Drive-in Theaters: A History from Their Inception in 1933 [NOOK Book]

Overview

A primarily American institution (though it appeared in other countries such as Japan and Italy), the drive-in theater now sits on the verge of extinction. During its heyday, drive-ins could be found in communities both large and small. Some of the larger theaters held up to 3,000 cars and were often filled to capacity on weekends.
The history of the drive-in from its beginnings in the 1930s through its heyday in the 1940s and 1950s to its gradual demise in modern-day America is...
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Drive-in Theaters: A History from Their Inception in 1933

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Overview

A primarily American institution (though it appeared in other countries such as Japan and Italy), the drive-in theater now sits on the verge of extinction. During its heyday, drive-ins could be found in communities both large and small. Some of the larger theaters held up to 3,000 cars and were often filled to capacity on weekends.
The history of the drive-in from its beginnings in the 1930s through its heyday in the 1940s and 1950s to its gradual demise in modern-day America is thoroughly documented here: the patent battles, community concerns with morality (on-screen and off), technological advances (audio systems, screens, etc.), audiences, and the drive-in's place in the motion picture industry.
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Editorial Reviews

Library Journal
Drive-in theaters, a uniquely American institution, prospered in the suburbs of the postwar 1950s, when the whole family could go to the movies in that newfound symbol of independence, the automobile. Subsequent decades saw the number of drive-ins decline, owing to the encroachment of home television and a number of other socioeconomic factors skillfully delineated in this well-researched study. The recollections of drive-in patrons as well as theater owners enrich the narrative, and there are valuable appendixes, including the text of the original patent for the drive-in theater, statistics covering the number of theaters (overall and by state) operating through the years, and revenues of indoor vs. outdoor theaters. Though this is an academic study, it is filled with the nostalgia of tinted windshields and free children's playgrounds. Highly recommended for serious film collections.-- Richard W. Grefrath, Univ. of Nevada Lib., Reno
Booknews
Traces what looks like the entire history of an institution as American as apple pie, from its beginnings in the 1930s, its heyday in the 1949-50s, and its demise in recent decades. Documents the patent battles, the concerns with morality (on and off screen), technological advances, and its place in the movie industry. Annotation c. Book News, Inc., Portland, OR (booknews.com)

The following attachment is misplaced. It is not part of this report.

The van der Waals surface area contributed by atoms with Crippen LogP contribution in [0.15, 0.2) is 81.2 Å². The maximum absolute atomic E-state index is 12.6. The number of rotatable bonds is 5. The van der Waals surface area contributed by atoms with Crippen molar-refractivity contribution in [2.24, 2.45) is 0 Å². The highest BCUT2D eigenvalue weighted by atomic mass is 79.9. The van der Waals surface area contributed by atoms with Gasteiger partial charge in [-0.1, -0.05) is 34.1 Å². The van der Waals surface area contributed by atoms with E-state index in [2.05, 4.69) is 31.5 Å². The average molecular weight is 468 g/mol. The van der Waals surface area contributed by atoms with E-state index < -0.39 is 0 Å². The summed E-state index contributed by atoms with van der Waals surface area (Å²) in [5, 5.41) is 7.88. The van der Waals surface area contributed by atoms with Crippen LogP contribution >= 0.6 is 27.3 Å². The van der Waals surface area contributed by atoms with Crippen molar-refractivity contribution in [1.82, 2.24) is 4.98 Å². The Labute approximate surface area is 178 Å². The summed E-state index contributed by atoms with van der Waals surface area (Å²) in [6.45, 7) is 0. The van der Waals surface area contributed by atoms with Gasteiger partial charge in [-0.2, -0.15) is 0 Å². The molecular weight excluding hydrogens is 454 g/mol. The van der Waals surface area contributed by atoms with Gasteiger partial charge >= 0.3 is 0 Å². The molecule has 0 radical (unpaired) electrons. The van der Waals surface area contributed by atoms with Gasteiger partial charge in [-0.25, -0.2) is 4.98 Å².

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Product Details

  • ISBN-13: 9780786491704
  • Publisher: McFarland & Company, Incorporated Publishers
  • Publication date: 4/7/2006
  • Sold by: Barnes & Noble
  • Format: eBook
  • Sales rank: 668,074
  • File size: 6 MB

Meet the Author

Cultural historian Kerry Segrave is the author of dozens of books on such diverse topics as drive-in theaters, lie detectors, jukeboxes, smoking, shoplifting and ticket-scalping. He lives in British Columbia.

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Table of Contents

Introduction
1 A Backyard Invention 1
2 Patent Battles 11
3 A Very Slow Start, 1933-1944 17
4 Postwar Surge, 1945-1949 35
5 Drive-ins Battle the Industry 52
6 Communities Battle Drive-ins 60
7 The Golden Years, 1950s 64
8 The Golden Years, Showmanship 78
9 The Golden Years, Selling Food 89
10 Strange Drive-ins 99
11 Foreign Drive-ins 104
12 Drive-ins Battle the Elements 115
13 Drive-ins Pray for a Miracle 126
14 Drive-in Sound 135
15 The Audience 142
16 Sex in the Drive-in 148
17 Sex on the Drive-in 153
18 Decline and Stagnation, 1960s and 1970s 169
19 Rapid Descent, 1980s and Beyond 182
20 Conclusion 197
App. 1: Richard Hollingshead Patent 203
App. 2: Architect's Ground Plan for Camden Drive-in 215
App. 3: Louis Josserand Patent 216
App. 4: Early Drive-ins 222
App. 5: Financial Data 227
App. 6: Number of Drive-ins, by State 233
App. 7: Monthly Film Attendance by Type of Theater, 1952-1954 237
Notes 239
Bibliography 261
Index 275
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